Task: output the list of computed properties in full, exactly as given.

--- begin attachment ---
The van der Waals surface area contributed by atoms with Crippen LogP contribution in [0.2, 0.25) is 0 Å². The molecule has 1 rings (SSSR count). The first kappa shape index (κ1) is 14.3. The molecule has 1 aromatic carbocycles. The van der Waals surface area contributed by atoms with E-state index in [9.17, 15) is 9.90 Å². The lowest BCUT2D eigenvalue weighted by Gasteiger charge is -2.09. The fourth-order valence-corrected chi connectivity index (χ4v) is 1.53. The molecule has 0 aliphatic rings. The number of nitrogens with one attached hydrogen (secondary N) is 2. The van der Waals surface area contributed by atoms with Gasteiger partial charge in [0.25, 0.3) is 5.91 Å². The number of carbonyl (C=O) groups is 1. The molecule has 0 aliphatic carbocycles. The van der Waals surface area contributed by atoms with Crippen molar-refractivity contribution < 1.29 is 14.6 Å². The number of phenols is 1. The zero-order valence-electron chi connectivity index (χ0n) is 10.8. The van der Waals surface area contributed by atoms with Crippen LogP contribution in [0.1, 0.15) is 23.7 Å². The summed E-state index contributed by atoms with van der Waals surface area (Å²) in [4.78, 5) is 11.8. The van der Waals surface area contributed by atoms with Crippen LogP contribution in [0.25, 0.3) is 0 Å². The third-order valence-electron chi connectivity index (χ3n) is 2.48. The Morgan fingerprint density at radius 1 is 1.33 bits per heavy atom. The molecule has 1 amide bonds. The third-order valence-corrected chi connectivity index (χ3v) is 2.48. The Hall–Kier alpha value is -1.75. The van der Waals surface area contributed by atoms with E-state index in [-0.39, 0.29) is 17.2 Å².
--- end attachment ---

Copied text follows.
The van der Waals surface area contributed by atoms with Crippen LogP contribution in [0.2, 0.25) is 0 Å². The molecule has 1 rings (SSSR count). The first kappa shape index (κ1) is 14.3. The molecule has 1 aromatic carbocycles. The van der Waals surface area contributed by atoms with E-state index in [9.17, 15) is 9.90 Å². The lowest BCUT2D eigenvalue weighted by Gasteiger charge is -2.09. The fourth-order valence-corrected chi connectivity index (χ4v) is 1.53. The molecule has 0 aliphatic rings. The number of nitrogens with one attached hydrogen (secondary N) is 2. The van der Waals surface area contributed by atoms with Gasteiger partial charge in [0.25, 0.3) is 5.91 Å². The number of carbonyl (C=O) groups is 1. The molecule has 0 aliphatic carbocycles. The van der Waals surface area contributed by atoms with Crippen molar-refractivity contribution < 1.29 is 14.6 Å². The number of phenols is 1. The zero-order valence-electron chi connectivity index (χ0n) is 10.8. The van der Waals surface area contributed by atoms with Crippen LogP contribution in [0.1, 0.15) is 23.7 Å². The summed E-state index contributed by atoms with van der Waals surface area (Å²) in [4.78, 5) is 11.8. The van der Waals surface area contributed by atoms with Crippen LogP contribution in [0.25, 0.3) is 0 Å². The third-order valence-electron chi connectivity index (χ3n) is 2.48. The Morgan fingerprint density at radius 1 is 1.33 bits per heavy atom. The molecule has 1 amide bonds. The third-order valence-corrected chi connectivity index (χ3v) is 2.48. The Hall–Kier alpha value is -1.75. The van der Waals surface area contributed by atoms with E-state index in [-0.39, 0.29) is 17.2 Å².